For Pets’ Sake: Fear Free initiative helps tame anxiety at the vet’s office | Lifestyles


We have learned a lot about dog and cat behavior in the past two decades. We have learned that dogs don’t behave like people or wolves, and cats are totally unique — they are not small dogs.

We also have discovered that dogs and cats learn best through positive training methods and rewards. Negative training techniques, such as shock collars, punishment or trying to dominate pets, are not effective and often result in your pet being afraid of his or her owners. Our new focus is to be more kind and considerate to our pets, thus changing the way we interact with them in many circumstances. We now seek to prevent and alleviate fear, anxiety and stress. This is the focus of Fear Free.

Fear Free started in 2016 with an educational program for veterinary professionals to give them the knowledge and tools to make veterinary visits less terrifying for pets. Eighteen thousand veterinary professionals became certified in the first 18 months, and the number keeps growing. Now, there is a Fear Free program for pet owners called Fear Free Happy Homes to teach about in-home enrichment and Fear Free training. Soon there will be programs for pet trainers, groomers and other pet care providers.

Fear Free veterinary visits start at home with techniques for making the ride to the veterinary clinic less stressful for the pet. A combination of rewards, slowly acclimatizing your pet to car rides and, sometimes, anti-anxiety medications given prior to the veterinary visit can greatly reduce or eliminate anxiety associated with car rides.

Cat owners should first let their cats become familiar with a safe and comfortable cat carrier at home. A carrier that opens from the top as well as the front is ideal. Open the door and leave the cat carrier out where the cat can investigate and leave its scent on the carrier. Put treats and favorite toys in the carrier to encourage exploration. Make sure the bedding is soft, comfortable and stays in place when the cat moves.

If the carrier you use is one of his or her favorite safe sleeping spots, your kitty will be much more likely to accept transportation in a vehicle and also will be happier once they reach the hospital. Once at the clinic, we often cover cat carriers with a towel and put them up on a table away from other pets while waiting. Dogs all should be on leashes. If your pets are especially anxious, ask if you can wait in the car, outside or in an exam room.

It is best for your pet to be hungry when he comes for his visit to a Fear Free veterinary clinic, since he will have a wide assortment of treats and toys available to reduce anxiety, distract and reward him while waiting, being examined and having treatments done. Pet owners are encouraged to bring their pet’s very favorite treats and toys as well.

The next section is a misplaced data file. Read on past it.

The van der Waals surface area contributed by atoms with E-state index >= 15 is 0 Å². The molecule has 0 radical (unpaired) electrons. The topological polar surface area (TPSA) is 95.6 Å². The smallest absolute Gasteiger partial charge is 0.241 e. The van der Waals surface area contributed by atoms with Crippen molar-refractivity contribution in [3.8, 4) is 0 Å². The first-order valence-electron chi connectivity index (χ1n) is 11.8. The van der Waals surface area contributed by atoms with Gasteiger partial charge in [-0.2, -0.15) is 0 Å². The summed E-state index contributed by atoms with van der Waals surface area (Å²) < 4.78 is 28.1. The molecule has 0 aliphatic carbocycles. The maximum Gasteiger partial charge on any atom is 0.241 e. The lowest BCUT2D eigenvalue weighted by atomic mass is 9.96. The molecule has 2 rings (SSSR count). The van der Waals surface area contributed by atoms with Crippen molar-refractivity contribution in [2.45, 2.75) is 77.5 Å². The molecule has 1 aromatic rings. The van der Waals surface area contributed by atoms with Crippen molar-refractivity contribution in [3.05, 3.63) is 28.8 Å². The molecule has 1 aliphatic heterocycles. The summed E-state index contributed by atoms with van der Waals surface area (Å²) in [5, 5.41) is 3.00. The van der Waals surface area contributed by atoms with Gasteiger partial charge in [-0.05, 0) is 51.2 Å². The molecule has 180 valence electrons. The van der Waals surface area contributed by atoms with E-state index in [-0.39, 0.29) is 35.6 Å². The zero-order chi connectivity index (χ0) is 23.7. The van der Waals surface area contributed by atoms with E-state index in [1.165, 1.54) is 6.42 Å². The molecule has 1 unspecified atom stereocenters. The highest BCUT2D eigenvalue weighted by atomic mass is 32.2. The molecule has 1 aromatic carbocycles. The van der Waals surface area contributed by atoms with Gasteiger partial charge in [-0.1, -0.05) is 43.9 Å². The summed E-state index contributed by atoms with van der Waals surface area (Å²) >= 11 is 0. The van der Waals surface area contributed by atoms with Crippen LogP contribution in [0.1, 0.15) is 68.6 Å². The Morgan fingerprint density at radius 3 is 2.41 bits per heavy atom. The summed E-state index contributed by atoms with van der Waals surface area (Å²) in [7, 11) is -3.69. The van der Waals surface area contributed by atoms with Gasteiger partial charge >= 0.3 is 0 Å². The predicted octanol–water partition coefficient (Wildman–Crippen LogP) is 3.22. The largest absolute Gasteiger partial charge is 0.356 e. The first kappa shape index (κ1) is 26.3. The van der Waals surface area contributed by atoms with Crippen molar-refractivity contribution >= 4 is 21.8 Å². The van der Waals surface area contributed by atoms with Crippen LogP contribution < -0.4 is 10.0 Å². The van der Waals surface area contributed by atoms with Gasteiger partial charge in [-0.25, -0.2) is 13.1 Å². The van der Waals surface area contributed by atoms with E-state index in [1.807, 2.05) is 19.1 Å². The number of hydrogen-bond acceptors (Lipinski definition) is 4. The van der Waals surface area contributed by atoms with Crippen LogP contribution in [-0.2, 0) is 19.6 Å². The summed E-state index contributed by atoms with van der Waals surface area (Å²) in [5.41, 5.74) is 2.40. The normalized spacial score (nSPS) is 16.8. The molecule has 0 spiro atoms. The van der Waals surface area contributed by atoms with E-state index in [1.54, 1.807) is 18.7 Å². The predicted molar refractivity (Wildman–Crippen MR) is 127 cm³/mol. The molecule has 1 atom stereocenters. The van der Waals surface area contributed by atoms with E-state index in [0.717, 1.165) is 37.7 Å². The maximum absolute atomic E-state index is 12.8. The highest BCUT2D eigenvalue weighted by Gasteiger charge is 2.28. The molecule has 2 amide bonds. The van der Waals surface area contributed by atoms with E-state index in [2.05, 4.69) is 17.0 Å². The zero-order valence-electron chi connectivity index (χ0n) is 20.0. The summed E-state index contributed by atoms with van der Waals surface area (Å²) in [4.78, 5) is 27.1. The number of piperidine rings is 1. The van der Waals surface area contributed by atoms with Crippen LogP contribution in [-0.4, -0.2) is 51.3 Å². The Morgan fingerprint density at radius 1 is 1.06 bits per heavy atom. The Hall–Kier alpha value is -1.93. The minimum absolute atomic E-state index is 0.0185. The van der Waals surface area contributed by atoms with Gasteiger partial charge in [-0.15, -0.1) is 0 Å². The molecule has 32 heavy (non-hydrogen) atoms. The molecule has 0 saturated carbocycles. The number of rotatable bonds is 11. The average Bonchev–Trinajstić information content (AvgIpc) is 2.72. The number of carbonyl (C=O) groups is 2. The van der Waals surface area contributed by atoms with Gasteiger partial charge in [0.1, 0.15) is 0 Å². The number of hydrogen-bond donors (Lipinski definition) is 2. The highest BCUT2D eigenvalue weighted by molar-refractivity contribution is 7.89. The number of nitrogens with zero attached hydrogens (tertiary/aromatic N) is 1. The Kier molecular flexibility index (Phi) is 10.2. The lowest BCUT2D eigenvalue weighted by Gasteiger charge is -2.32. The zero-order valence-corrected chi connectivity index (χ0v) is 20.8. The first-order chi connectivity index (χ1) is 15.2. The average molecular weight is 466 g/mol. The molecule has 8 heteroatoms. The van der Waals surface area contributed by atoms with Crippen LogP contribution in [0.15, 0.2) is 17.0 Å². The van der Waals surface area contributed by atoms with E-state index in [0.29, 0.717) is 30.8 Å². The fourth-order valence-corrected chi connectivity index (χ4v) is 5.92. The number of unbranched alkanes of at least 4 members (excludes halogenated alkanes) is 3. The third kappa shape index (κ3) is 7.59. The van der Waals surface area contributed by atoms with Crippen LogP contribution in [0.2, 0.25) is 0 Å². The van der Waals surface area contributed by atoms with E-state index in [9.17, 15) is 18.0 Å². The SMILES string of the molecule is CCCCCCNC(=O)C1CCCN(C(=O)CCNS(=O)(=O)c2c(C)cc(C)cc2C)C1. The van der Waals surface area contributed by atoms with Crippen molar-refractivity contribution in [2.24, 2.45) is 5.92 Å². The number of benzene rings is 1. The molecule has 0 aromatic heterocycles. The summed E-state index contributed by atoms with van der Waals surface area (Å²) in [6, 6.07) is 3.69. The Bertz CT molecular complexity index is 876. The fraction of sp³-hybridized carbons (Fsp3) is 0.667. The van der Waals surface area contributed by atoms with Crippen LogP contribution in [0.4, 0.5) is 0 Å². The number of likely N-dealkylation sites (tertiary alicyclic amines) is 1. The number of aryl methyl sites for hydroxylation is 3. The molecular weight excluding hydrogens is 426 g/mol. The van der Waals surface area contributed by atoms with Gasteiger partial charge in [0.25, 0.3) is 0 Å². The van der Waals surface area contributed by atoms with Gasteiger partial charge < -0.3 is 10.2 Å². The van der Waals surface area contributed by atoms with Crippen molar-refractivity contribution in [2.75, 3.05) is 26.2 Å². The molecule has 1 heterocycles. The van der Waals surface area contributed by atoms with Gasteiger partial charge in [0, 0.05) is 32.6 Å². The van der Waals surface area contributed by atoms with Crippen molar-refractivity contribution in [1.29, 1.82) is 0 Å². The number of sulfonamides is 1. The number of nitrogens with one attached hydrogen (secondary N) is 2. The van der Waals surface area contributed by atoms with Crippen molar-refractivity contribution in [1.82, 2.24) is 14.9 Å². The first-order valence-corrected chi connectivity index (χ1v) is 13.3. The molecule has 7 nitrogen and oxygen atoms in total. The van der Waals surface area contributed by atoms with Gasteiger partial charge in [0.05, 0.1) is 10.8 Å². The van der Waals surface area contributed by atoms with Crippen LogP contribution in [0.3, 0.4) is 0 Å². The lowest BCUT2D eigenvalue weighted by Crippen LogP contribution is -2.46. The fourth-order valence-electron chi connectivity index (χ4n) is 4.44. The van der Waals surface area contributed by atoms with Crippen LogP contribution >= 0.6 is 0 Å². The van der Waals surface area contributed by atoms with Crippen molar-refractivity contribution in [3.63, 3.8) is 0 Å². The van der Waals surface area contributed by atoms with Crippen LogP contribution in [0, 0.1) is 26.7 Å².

At the veterinary hospital, the staff has learned how to approach and handle pets in a non-threatening way. While dogs should all be on leashes, we invite pets to get on scales, tables and into cages instead of forcing a fearful pet to go somewhere scary. Pets can read our facial expressions, so they understand a smile. A happy voice and gentle handling are important, too. In the exam room, your dog will appreciate a familiar slip-proof surface on the table. Bath carpets work well, especially if your dog has practiced staying on one at home while eating treats or playing with a toy. Cats may be examined in the bottom half of their carriers if they are happier there.

Despite treats and gentle handling, many pets are naturally fearful and anxious about routine veterinary procedures, including nail trims, wound care and X-rays. A Fear-Free hospital will try never to struggle with your pet or hold her down in an uncomfortable position. Sedation with safe and effective modern drugs is ideal in many scary situations. Some pets even need sedation for routine examination.

For more information, go to and Also, you may call your pet’s veterinarian hospital and speak to the veterinary professional staff. They are there to help you and your pet.

Kathi Gruss earned her BS in agriculture and DVM from Ohio State University. She and her husband, John, opened the Earlysville Animal Hospital in 1982. They strive to give pets excellent veterinary care while treating their patients and clients like treasured friends. Earlysville Animal Hospital was certified a Fear Free Practice in 2016 is also a certified Cat Friendly Practice through the AAFP. When not working, John and Kathi Gruss enjoy spending time with their two adult children and their grandson and traveling with family. Dr. Kathi Gruss also enjoys riding her dressage horse, Revlon.

For Pets’ Sake is written by the members of the Jefferson Area Veterinary Medical Association, a nonprofit organization dedicated to promoting the health and wellbeing of all area pets. Visit for more pet health information, or to find the perfect veterinarian for your pet.


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